April 2007 Congress overwhelmingly passed an energy bill that had several key components: a gasoline tax that started at $.25 a gallon, increasing to a $1.00 over four years, new stringent guidelines on average mpg for all automotive manufacturing companies, and investment tax credits for practically any type of alternative energy ideas and companies. At the last minute, the $2.500 surcharge on all SUVs and non-commercial use pick-up trucks were taken out of the bill, as GM said that it would have no recourse but to enter bankruptcy and immediately lay-off 50,000 workers, and few politicians had stomach for the economic impact of that probability. So many Republicans, getting the message from the fall elections, voted for these bills that it was clear that a Bush veto would be easily overridden.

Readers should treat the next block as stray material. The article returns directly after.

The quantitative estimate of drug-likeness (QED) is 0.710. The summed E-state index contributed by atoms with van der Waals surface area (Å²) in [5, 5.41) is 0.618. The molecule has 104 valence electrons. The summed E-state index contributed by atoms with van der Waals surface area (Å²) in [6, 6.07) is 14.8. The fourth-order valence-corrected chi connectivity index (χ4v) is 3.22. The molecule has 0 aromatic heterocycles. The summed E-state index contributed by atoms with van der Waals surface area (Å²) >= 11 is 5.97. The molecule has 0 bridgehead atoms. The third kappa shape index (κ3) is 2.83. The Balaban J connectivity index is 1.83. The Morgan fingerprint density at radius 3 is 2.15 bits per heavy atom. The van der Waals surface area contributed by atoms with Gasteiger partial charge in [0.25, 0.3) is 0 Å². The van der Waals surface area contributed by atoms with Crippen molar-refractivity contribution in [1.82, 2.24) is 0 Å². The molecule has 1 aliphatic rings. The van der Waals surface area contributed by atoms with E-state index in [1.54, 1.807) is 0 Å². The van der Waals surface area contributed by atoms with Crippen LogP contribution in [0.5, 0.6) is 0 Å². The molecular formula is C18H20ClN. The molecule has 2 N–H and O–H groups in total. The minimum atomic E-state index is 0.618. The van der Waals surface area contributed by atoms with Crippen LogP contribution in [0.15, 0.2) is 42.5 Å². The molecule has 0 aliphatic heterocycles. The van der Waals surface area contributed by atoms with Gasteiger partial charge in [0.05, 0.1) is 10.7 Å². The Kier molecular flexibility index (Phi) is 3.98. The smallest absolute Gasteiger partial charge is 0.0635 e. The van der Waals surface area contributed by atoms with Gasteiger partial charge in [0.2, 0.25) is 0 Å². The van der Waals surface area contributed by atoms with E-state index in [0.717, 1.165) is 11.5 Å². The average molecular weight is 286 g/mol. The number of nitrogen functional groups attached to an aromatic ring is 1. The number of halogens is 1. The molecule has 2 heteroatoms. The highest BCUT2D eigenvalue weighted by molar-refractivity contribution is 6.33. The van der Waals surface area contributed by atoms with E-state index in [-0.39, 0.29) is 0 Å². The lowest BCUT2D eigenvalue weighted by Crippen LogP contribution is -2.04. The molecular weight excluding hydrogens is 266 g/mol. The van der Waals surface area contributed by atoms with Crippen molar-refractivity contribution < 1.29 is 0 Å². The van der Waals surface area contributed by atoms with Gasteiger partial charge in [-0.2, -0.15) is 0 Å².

I just don't think the country will have moved that far politically in a year. Not without a major oil shock (like prices shooting to over $125 a barrel, gas at say $5-$6/gallon for at least a few weeks).
I would actually like to see some of his preditions come to pass since I think in the long run they would be good for the country and the planet. I just don't think they can happen with out a significant "shock" like event. A 9-11 for energy policy. Anything less will just be seen as the something political leaders shouldn't expend effort on when the results will be so hard on the economy.